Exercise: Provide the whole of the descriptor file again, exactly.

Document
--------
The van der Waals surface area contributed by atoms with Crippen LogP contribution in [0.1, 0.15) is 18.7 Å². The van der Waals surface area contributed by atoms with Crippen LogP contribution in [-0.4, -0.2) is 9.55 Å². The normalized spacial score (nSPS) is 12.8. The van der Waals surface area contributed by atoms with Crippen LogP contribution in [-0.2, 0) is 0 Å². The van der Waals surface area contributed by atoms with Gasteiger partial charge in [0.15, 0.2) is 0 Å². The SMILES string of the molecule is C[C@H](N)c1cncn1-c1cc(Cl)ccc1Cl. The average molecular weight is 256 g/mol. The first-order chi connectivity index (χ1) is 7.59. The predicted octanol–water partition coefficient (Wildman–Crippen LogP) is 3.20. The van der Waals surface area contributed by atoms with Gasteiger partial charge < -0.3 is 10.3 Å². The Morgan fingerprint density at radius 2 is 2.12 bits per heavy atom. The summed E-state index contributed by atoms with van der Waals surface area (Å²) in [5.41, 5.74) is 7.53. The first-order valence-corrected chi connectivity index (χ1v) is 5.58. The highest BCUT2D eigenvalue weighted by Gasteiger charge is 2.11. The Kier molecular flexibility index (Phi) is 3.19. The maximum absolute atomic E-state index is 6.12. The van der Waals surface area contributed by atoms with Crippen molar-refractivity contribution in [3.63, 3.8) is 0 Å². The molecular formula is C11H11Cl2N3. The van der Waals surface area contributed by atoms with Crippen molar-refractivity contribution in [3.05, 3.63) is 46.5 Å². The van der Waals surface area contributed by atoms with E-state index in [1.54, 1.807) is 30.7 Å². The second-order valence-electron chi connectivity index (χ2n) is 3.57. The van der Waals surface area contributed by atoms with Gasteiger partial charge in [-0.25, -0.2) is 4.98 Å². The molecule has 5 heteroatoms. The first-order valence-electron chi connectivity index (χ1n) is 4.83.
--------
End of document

The van der Waals surface area contributed by atoms with Crippen LogP contribution in [0.1, 0.15) is 18.7 Å². The van der Waals surface area contributed by atoms with Crippen LogP contribution in [-0.4, -0.2) is 9.55 Å². The normalized spacial score (nSPS) is 12.8. The van der Waals surface area contributed by atoms with Crippen LogP contribution in [-0.2, 0) is 0 Å². The van der Waals surface area contributed by atoms with Gasteiger partial charge in [0.15, 0.2) is 0 Å². The SMILES string of the molecule is C[C@H](N)c1cncn1-c1cc(Cl)ccc1Cl. The average molecular weight is 256 g/mol. The first-order chi connectivity index (χ1) is 7.59. The predicted octanol–water partition coefficient (Wildman–Crippen LogP) is 3.20. The van der Waals surface area contributed by atoms with Gasteiger partial charge < -0.3 is 10.3 Å². The Morgan fingerprint density at radius 2 is 2.12 bits per heavy atom. The summed E-state index contributed by atoms with van der Waals surface area (Å²) in [5.41, 5.74) is 7.53. The first-order valence-corrected chi connectivity index (χ1v) is 5.58. The highest BCUT2D eigenvalue weighted by Gasteiger charge is 2.11. The Kier molecular flexibility index (Phi) is 3.19. The maximum absolute atomic E-state index is 6.12. The van der Waals surface area contributed by atoms with Crippen molar-refractivity contribution in [3.63, 3.8) is 0 Å². The molecular formula is C11H11Cl2N3. The van der Waals surface area contributed by atoms with Crippen molar-refractivity contribution in [3.05, 3.63) is 46.5 Å². The van der Waals surface area contributed by atoms with E-state index in [1.54, 1.807) is 30.7 Å². The second-order valence-electron chi connectivity index (χ2n) is 3.57. The van der Waals surface area contributed by atoms with Gasteiger partial charge in [-0.25, -0.2) is 4.98 Å². The molecule has 5 heteroatoms. The first-order valence-electron chi connectivity index (χ1n) is 4.83.